Supreme Court could reshape internet

The Supreme Court justices have a tall task ahead of them in the Google and Twitter cases: to identify an appropriate balance between protecting the internet from lawsuits, and holding tech companies accountable for the content they host and recommend. The justices must consider an enormous range of potential consequences for the internet, from the mundane to the catastrophic. In doing so, they will shape the internet’s future — and the future of the digital economy.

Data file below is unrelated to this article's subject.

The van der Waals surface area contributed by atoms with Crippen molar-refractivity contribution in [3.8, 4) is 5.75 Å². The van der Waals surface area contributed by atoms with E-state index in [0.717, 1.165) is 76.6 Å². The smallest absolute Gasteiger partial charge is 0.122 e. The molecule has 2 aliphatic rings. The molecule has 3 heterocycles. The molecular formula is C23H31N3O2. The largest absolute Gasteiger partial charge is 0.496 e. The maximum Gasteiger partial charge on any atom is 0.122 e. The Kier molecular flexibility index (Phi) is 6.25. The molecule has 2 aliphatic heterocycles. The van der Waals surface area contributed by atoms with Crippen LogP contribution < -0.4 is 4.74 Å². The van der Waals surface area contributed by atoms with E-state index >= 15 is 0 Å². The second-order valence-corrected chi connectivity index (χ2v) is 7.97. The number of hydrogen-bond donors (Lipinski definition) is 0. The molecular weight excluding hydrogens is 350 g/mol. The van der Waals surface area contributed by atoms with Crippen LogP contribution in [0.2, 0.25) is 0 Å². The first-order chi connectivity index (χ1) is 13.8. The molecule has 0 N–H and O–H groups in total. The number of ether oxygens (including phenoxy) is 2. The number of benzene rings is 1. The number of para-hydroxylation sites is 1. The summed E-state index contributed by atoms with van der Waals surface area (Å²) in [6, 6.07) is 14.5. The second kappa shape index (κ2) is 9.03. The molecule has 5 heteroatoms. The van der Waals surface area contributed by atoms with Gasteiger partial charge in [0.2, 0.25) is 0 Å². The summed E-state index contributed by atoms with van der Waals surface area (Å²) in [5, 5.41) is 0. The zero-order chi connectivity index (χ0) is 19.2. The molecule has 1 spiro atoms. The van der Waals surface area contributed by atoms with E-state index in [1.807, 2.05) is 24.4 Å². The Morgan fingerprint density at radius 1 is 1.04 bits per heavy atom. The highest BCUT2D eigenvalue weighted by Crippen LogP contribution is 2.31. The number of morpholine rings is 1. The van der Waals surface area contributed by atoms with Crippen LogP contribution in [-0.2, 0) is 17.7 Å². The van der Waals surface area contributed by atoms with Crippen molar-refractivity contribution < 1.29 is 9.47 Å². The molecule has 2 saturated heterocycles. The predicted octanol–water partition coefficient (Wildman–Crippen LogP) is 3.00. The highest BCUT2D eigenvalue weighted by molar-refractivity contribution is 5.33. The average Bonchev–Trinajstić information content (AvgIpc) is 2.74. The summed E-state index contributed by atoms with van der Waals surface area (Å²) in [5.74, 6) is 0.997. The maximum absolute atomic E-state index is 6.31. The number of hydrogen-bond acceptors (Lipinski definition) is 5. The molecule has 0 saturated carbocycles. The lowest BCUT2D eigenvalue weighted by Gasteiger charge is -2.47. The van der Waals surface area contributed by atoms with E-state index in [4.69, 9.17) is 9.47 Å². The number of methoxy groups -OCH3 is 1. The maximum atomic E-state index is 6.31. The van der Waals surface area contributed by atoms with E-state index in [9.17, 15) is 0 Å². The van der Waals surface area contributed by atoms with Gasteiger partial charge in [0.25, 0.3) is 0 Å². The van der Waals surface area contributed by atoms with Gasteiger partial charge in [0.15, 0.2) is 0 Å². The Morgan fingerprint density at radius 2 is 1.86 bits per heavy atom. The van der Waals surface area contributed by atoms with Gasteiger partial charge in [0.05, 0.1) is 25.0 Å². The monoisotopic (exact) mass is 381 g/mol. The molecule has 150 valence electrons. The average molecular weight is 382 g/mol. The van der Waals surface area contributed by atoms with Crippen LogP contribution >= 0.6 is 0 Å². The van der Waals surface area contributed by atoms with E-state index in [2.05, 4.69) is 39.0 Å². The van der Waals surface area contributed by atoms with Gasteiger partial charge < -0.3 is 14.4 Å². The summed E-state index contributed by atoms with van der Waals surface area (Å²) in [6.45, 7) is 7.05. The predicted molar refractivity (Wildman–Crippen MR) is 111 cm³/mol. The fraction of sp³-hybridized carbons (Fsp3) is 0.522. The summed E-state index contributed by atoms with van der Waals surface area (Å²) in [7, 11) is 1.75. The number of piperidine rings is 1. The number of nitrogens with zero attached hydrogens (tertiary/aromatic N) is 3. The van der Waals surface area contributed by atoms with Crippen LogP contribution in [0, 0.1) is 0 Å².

This week, the US Supreme Court heard oral arguments in Gonzalez v. Google, a case that could have far-reaching implications for the internet. The case centers around Section 230 of the Communications Decency Act, which provides immunity for websites from being liable for content posted by their users. During the arguments, the justices discussed the potential ramifications of rolling back or narrowing the liability shield. This could lead to websites preemptively removing content to avoid being sued, or no longer moderating content at all. It could also mean that individuals engaging in activities like retweeting or liking content could be held liable. The potential consequences of a ruling against the tech industry extend to websites large and small, as well as individual internet users. The Court must now weigh the need to protect the internet from lawsuits against holding tech companies accountable for user content.


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